0 →(Z_2)^n → G →S_n → 0. (I haven't used those in a while!) In fact, G is a semidirect product of S_n and (Z_2)^n.

For example, in the case of two batteries, the action "Swap the two batteries and then flip the one in the top position" works. It turns out to have order 4, and its orbit has all possible orientations of batteries.

I don't think abstract algebra is of that much interest to normal high school students, however. I wonder what area of mathematics would be most accessible to elementary school students, middle school students, or high school students.

I'm guessing that basic topology would work for the youngest; they can have fun with MÃ¶bius strips and the like.

Middle schools students able to do manipulations with fractions with confidence could do reasonably well with probability theory. This would be around the age when the students memorize baseball statistics, or get into role-playing games.

I'm not sure what would be most accessible to high school students. Perhaps number theory would be best.

Dave Marain said...

Thanks, Eric. This is why abstract algebra (along with number theory) was my favorite in grad school. It enables one to create general structures that model so many particular phenomena.

IMO, without extensive development,students of all ages can be introduced to the groups of symmetries using actions on regular polygons. For example, a middle schooler solves a 3x3 magic square and the instructor asks: "Can you find other solutions by flippling or turning? How many can you find?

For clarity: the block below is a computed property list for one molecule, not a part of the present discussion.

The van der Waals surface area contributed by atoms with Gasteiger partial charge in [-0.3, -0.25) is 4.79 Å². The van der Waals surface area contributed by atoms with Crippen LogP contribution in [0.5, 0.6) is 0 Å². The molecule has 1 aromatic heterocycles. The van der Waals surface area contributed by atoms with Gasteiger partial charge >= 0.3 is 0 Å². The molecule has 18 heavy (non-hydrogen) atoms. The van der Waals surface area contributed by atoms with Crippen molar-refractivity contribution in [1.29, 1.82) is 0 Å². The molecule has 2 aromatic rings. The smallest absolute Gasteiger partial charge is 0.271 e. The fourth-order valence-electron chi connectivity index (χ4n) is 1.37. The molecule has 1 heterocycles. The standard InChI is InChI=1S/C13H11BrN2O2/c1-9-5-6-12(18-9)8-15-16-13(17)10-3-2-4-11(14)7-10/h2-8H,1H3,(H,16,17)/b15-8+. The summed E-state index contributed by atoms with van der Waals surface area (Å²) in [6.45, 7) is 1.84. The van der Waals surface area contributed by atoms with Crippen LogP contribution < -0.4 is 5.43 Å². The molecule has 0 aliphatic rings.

I'd have to say that number theory is appropriate for students from grade 3 on (or once multiplication and division are set). I've actually done this with 4th graders as part of my job as a staff developer. We played the "Million To One" game:
Two competitors took turns dividing one million and its resulting factors by either 2 or 5. The child who reached 1 wins. It didn't take long for the children to realize that the student who goes 2nd will win, but getting them from there to the factors of one million was fun and challenging. The divisions were done on a calculator. One child noticed that it always took 12 divisions and I asked why that was. A young lady said that a million is just 10x10x10x10x10x10 so we have to "knock out" 10 six times! This was a very precocious group of 4th graders, since many middle schoolers would have difficulty making that observation!

So what mathematics is appropriate for different ages? I believe ALL of it is as long as children develop a strong foundation of arithmetic skills. Without that, there is little to build on. This is why we assume that younger children can do sophisticated spatial problems like tangrams and pentominoes but we avoid doing number theory and probability with them.

For example, the concepts of probability can be introduced to kindergarteners, long before they've seen a fraction. I've seen this done and I have done it myself by asking chances such as "Are the chances the same" or "You have one chance out of how many to win?" I'll cut a circle into two unequal parts, I'll take the bigger part and ask, in a coin toss game if that makes a "fair game" and the children scream NO!

See what you started!